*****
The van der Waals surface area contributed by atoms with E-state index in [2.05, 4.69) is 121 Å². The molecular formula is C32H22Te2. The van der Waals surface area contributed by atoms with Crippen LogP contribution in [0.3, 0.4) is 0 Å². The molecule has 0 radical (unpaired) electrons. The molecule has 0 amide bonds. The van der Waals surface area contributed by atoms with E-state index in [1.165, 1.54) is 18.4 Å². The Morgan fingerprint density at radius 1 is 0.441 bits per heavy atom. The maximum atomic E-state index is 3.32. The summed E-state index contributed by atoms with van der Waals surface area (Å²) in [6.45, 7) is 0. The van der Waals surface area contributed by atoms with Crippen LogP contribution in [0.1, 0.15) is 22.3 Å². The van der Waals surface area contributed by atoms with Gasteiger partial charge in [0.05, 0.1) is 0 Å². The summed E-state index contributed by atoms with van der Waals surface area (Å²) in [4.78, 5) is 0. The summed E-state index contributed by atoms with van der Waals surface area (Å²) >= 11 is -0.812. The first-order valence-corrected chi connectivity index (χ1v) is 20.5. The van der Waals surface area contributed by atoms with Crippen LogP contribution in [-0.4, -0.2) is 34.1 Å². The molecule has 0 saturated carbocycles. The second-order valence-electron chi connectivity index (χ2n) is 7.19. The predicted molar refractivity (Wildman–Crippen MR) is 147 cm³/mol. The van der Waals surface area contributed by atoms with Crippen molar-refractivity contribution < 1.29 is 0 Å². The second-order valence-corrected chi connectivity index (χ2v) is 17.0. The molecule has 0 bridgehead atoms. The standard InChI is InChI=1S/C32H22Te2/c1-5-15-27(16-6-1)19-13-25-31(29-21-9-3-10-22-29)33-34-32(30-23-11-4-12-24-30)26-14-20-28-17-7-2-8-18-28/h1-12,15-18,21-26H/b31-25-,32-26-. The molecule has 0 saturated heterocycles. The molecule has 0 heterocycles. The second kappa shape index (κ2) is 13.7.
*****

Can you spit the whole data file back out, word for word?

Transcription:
The van der Waals surface area contributed by atoms with E-state index in [2.05, 4.69) is 121 Å². The molecular formula is C32H22Te2. The van der Waals surface area contributed by atoms with Crippen LogP contribution in [0.3, 0.4) is 0 Å². The molecule has 0 radical (unpaired) electrons. The molecule has 0 amide bonds. The van der Waals surface area contributed by atoms with E-state index in [1.165, 1.54) is 18.4 Å². The Morgan fingerprint density at radius 1 is 0.441 bits per heavy atom. The maximum atomic E-state index is 3.32. The summed E-state index contributed by atoms with van der Waals surface area (Å²) in [6.45, 7) is 0. The van der Waals surface area contributed by atoms with Crippen LogP contribution in [0.1, 0.15) is 22.3 Å². The van der Waals surface area contributed by atoms with Gasteiger partial charge in [0.05, 0.1) is 0 Å². The summed E-state index contributed by atoms with van der Waals surface area (Å²) in [4.78, 5) is 0. The summed E-state index contributed by atoms with van der Waals surface area (Å²) >= 11 is -0.812. The first-order valence-corrected chi connectivity index (χ1v) is 20.5. The van der Waals surface area contributed by atoms with Crippen LogP contribution in [-0.4, -0.2) is 34.1 Å². The molecule has 0 saturated carbocycles. The second-order valence-electron chi connectivity index (χ2n) is 7.19. The predicted molar refractivity (Wildman–Crippen MR) is 147 cm³/mol. The van der Waals surface area contributed by atoms with Crippen molar-refractivity contribution < 1.29 is 0 Å². The second-order valence-corrected chi connectivity index (χ2v) is 17.0. The molecule has 0 bridgehead atoms. The standard InChI is InChI=1S/C32H22Te2/c1-5-15-27(16-6-1)19-13-25-31(29-21-9-3-10-22-29)33-34-32(30-23-11-4-12-24-30)26-14-20-28-17-7-2-8-18-28/h1-12,15-18,21-26H/b31-25-,32-26-. The molecule has 0 saturated heterocycles. The molecule has 0 heterocycles. The second kappa shape index (κ2) is 13.7.